Indiana’s last two weeks have gone awry, for many reasons. But the Hoosiers will look to put those games behind them with a big opportunity on Saturday.
IU (3-2, 1-1 Big Ten) will host No. 4 Michigan (5-0, 2-0) at Memorial Stadium Saturday at noon. The game will air on FOX, with their Big Noon Kickoff show set to air live from outside the stadium leading up to the game.
Michigan is coming off a 27-14 win at Iowa. Indiana, meanwhile, lost in disappointing fashion, getting shut out in the second half in a 35-21 Nebraska home win.
IU head coach Tom Allen acknowledged tough outings like the Nebraska and Cincinnati games create a challenge for maintaining confidence. But he said IU’s staff emphasizes a strong mindset every day.
“It really puts a high premium on how you practice, the attention to detail during those practices and being able to allow yourself to have that confidence,” Allen said. “It’s not getting any easier for us with who we are going to play and who we have to execute against. As these teams continue to increase in their talent level and the way that they are playing, we have to elevate ours as well.”
IU will have its hands full with Michigan on both sides of the ball. Michigan is tied for sixth in the country, and second in the Big Ten, with 45.4 points per game. The Wolverines’ defense is sixth in the country and fourth in the Big Ten with just 11.6 points allowed per game.
Indiana’s offensive outlook will significantly hinge on who’s available at wide receiver. Cam Camper (eighth in the country with 104 yards per game) is still recovering from a non-COVID illness, and D.J. Matthews is working his way back from a hamstring injury suffered in the Cincinnati game. Allen said Thursday that both players will be game-time decisions.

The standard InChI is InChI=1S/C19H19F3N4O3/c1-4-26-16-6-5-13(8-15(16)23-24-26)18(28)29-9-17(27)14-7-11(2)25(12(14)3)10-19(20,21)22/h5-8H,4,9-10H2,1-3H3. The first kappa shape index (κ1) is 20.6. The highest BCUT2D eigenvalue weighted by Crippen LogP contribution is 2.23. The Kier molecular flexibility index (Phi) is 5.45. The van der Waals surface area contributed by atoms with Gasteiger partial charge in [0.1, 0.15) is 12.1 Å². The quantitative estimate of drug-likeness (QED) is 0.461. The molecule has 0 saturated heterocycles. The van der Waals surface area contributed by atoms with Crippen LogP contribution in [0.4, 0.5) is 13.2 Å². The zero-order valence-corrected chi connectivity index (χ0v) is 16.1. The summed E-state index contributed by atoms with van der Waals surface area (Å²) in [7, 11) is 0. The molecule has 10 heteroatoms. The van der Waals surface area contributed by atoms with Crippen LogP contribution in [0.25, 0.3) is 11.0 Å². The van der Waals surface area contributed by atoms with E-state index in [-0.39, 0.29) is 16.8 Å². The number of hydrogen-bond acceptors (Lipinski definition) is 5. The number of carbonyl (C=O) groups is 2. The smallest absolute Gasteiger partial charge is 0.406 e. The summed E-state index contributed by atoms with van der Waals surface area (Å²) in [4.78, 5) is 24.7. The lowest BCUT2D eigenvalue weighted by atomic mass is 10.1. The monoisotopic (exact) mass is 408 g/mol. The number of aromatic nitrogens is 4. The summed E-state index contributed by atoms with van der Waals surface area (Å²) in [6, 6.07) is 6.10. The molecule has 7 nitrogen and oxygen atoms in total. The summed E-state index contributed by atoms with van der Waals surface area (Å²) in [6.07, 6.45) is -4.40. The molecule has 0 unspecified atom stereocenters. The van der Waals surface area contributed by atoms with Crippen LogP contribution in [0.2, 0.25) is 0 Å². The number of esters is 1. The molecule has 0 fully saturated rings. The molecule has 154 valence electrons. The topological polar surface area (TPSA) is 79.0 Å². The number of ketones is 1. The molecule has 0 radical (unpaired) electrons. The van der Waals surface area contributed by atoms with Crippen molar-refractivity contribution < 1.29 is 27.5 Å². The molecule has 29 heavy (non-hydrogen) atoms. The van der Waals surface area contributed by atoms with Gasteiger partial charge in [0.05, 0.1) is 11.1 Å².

The Hoosiers were outgained by Nebraska by nearly 100 yards, and only managed five total yards in the fourth quarter. And IU’s run of slow starts continued — the offense has scored nine total first-quarter points through five weeks.
Michigan is one of the toughest opponents in college football to face when trying to break out of spells like those. And if Indiana can’t execute offensively from the opening kickoff, it could be a long afternoon.
Offensively, the biggest challenge the Wolverines pose is their rushing attack. As a team, Michigan ranks 13th in the country and third in the Big Ten with 222 rush yards per game.
Junior Blake Corum has been one of the top running backs in the country this season, with over 122 yards per game (sixth in the country) and 10 rushing touchdowns (first in the country). Sophomore Donovan Edwards is also a big threat, averaging just shy of six yards per carry.
Allen knows Michigan is strong on the ground, and said his defense has focused on defending the run this week.
“It is about run fits, tackling, pursuit, (and) being able to get the proper numbers in the box that you need to be able to match up to the formations that they are going to give you,” Allen said. “We have been working hard this week on our tackling drills and the angles, as well, to make sure we always have the layers to our defense to where if one guy leverages the ball properly, there is always somebody else there to be in position for that.”
Michigan sophomore quarterback J.J. McCarthy isn’t a high-volume passer, but he’s been efficient this season. He’s fifth in the country and second in the Big Ten with a 186.94 passer rating. His 78.6 completion percentage is the top mark in the nation.
IU defensive coordinator Chad Wilt called McCarthy’s play effective and efficient — terms he used to describe the entire Michigan offense.
“They ask the quarterback to do a lot. It’s not just game management, like Trent Dilfer with the Ravens, just don’t screw up the game. That’s not the situation with them at all,” Wilt said. “They know what they’re asking him to do, and ask him to do things that he does well.”
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